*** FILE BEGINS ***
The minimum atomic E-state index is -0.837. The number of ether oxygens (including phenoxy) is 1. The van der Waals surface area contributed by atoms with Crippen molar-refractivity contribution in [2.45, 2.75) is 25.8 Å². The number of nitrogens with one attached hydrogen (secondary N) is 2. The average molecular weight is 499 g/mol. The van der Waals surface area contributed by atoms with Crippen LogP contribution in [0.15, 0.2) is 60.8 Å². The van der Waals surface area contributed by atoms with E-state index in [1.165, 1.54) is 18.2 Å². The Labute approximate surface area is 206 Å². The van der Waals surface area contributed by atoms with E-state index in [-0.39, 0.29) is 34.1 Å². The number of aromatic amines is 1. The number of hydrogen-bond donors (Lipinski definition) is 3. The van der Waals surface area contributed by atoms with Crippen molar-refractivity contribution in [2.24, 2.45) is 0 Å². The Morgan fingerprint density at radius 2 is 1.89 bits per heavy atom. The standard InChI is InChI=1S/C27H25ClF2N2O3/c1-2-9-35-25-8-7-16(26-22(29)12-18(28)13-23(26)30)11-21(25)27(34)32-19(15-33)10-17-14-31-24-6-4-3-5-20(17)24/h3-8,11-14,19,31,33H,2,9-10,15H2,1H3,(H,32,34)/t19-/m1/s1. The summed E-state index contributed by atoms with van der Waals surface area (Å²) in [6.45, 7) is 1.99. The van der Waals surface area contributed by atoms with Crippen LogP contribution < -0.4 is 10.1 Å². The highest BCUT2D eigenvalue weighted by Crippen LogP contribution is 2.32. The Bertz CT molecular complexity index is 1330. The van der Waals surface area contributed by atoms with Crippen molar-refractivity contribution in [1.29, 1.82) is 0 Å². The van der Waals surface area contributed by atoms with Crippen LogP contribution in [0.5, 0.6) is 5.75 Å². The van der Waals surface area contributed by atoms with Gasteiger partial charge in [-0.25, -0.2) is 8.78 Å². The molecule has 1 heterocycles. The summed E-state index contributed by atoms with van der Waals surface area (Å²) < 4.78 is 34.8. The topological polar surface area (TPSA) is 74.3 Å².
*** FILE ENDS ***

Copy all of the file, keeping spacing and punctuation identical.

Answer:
The minimum atomic E-state index is -0.837. The number of ether oxygens (including phenoxy) is 1. The van der Waals surface area contributed by atoms with Crippen molar-refractivity contribution in [2.45, 2.75) is 25.8 Å². The number of nitrogens with one attached hydrogen (secondary N) is 2. The average molecular weight is 499 g/mol. The van der Waals surface area contributed by atoms with Crippen LogP contribution in [0.15, 0.2) is 60.8 Å². The van der Waals surface area contributed by atoms with E-state index in [1.165, 1.54) is 18.2 Å². The Labute approximate surface area is 206 Å². The van der Waals surface area contributed by atoms with E-state index in [-0.39, 0.29) is 34.1 Å². The number of aromatic amines is 1. The number of hydrogen-bond donors (Lipinski definition) is 3. The van der Waals surface area contributed by atoms with Crippen molar-refractivity contribution in [2.24, 2.45) is 0 Å². The Morgan fingerprint density at radius 2 is 1.89 bits per heavy atom. The standard InChI is InChI=1S/C27H25ClF2N2O3/c1-2-9-35-25-8-7-16(26-22(29)12-18(28)13-23(26)30)11-21(25)27(34)32-19(15-33)10-17-14-31-24-6-4-3-5-20(17)24/h3-8,11-14,19,31,33H,2,9-10,15H2,1H3,(H,32,34)/t19-/m1/s1. The summed E-state index contributed by atoms with van der Waals surface area (Å²) in [6.45, 7) is 1.99. The van der Waals surface area contributed by atoms with Crippen LogP contribution < -0.4 is 10.1 Å². The highest BCUT2D eigenvalue weighted by Crippen LogP contribution is 2.32. The Bertz CT molecular complexity index is 1330. The van der Waals surface area contributed by atoms with Crippen molar-refractivity contribution in [1.29, 1.82) is 0 Å². The van der Waals surface area contributed by atoms with Crippen LogP contribution in [0.5, 0.6) is 5.75 Å². The van der Waals surface area contributed by atoms with Gasteiger partial charge in [-0.25, -0.2) is 8.78 Å². The molecule has 1 heterocycles. The summed E-state index contributed by atoms with van der Waals surface area (Å²) < 4.78 is 34.8. The topological polar surface area (TPSA) is 74.3 Å².